Florida Students Lag in High School Testing

FCAT
TAMPA -

In a newly released report, Florida students ranked last in 2005 among 23 states that gave reading and English tests required for high school graduation. Only 52 percent of Florida students passed the tenth grade level reading test on the first try compared to 91 percent in Ohio.

The Center on Policy Education produced the study. CEO Jack Jennings believes such comparisons, however, are unfair because the tests and standards vary greatly among each state. And he says Florida stuck with higher test standards.

JENNINGS: When the No Child Left Behind Act came in with penalties some states such as Colorado and Michigan changed their standards but Florida did not. Florida is trying to bring kids up to a higher level. But, Florida has a bushel full of problems.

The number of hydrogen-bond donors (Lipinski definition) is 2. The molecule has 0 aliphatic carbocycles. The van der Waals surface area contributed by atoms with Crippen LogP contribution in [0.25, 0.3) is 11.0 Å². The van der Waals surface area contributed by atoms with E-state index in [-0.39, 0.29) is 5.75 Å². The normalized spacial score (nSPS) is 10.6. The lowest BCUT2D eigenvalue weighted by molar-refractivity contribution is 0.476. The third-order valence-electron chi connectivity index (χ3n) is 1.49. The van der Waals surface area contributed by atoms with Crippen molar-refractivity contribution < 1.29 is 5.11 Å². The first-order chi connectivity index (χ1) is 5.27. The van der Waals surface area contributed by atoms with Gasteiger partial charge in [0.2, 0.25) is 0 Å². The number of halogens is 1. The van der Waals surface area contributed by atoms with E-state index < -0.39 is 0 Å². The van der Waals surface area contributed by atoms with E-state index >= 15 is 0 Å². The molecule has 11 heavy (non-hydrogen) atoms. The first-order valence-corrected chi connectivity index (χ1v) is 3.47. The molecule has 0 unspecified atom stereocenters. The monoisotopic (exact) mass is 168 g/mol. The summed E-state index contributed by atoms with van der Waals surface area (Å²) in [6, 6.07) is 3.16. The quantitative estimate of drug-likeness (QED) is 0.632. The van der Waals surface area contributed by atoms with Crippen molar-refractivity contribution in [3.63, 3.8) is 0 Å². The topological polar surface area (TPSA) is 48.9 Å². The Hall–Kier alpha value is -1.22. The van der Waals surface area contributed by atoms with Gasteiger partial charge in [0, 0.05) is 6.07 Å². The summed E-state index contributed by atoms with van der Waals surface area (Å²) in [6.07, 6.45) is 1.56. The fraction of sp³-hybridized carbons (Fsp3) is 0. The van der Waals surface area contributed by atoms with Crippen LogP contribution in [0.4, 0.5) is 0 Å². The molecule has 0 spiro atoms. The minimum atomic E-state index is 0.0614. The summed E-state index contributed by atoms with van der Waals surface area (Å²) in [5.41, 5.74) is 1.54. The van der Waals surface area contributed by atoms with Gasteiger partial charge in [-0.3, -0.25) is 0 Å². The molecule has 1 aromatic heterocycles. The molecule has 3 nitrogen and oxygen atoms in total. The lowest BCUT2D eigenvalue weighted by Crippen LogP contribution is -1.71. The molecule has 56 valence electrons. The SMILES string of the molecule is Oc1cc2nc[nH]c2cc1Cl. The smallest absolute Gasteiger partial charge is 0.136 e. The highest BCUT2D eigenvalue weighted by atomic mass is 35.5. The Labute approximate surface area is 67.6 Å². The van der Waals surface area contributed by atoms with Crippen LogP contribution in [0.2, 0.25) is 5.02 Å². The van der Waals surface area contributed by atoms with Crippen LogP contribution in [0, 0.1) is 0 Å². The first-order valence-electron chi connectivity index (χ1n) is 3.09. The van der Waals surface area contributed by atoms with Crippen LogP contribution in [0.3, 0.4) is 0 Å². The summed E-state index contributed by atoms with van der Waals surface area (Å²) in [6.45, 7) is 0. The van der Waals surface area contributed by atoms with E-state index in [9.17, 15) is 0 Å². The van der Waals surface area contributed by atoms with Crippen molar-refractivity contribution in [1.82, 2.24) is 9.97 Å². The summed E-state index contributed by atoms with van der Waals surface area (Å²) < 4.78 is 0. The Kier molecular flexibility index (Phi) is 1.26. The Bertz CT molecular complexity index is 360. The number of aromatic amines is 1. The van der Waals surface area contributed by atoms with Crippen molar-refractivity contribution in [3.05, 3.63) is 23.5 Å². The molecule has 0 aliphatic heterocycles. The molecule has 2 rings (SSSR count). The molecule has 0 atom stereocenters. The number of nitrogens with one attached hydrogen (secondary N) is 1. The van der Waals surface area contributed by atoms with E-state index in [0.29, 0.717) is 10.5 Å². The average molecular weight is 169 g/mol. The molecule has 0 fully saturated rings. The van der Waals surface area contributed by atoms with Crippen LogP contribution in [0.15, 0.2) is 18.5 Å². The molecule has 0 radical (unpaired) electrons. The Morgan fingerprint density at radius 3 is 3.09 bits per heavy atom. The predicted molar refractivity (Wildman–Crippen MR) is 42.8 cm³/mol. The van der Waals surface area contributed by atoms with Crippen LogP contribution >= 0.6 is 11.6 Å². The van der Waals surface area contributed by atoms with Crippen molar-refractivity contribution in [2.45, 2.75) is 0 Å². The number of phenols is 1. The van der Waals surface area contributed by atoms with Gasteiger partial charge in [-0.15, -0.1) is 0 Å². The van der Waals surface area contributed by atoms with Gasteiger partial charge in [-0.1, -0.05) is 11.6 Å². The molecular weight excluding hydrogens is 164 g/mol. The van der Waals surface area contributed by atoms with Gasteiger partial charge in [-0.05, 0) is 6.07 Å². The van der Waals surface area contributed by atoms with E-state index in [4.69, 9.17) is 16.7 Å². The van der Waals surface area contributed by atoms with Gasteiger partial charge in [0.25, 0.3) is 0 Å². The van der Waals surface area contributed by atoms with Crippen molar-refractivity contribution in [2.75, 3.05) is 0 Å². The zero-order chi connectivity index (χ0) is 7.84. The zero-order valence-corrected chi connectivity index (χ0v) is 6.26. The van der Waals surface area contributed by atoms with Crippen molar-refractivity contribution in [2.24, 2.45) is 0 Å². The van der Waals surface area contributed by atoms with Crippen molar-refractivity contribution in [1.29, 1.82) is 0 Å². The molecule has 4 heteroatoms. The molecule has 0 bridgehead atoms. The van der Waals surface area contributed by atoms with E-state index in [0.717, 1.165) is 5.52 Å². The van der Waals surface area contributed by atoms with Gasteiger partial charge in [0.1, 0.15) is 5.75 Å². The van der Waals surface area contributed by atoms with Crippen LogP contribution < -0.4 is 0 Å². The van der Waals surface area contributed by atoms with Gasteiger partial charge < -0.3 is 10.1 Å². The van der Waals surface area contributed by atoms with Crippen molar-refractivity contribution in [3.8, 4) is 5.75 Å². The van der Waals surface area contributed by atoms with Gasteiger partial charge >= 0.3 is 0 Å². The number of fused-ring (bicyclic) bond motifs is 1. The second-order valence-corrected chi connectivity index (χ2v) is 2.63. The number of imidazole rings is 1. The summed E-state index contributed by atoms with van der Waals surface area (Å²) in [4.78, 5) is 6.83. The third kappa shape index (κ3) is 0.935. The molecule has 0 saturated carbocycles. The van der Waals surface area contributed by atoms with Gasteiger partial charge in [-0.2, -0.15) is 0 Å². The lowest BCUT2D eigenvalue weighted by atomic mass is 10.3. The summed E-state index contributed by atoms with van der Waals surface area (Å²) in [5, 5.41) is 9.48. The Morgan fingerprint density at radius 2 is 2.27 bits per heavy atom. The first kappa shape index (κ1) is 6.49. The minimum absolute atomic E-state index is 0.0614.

Yet, Jennings called Florida's results unimpressive because the test is only a tenth grade level.

JENNINGS: If Florida can't get 60-70-80 percent of their kids to pass at a tenth grade level, how are they going to go to an 11th grade level?

He says Florida schools are heavily impacted by immigrants and there's no magic bullet for teaching English language learners.

JENNINGS: What doesn't work is to not spend the money or the time or hiring the teachers in order to work with these kids. The message is pretty clear. The future of the country is increasingly going to be in the hands of immigrants. And unless we pay attention to their needs right now, we're going to have a less educated workforce in the future.

On the first try, only 10% of English language learners passed the high school FCAT reading test in 2005.

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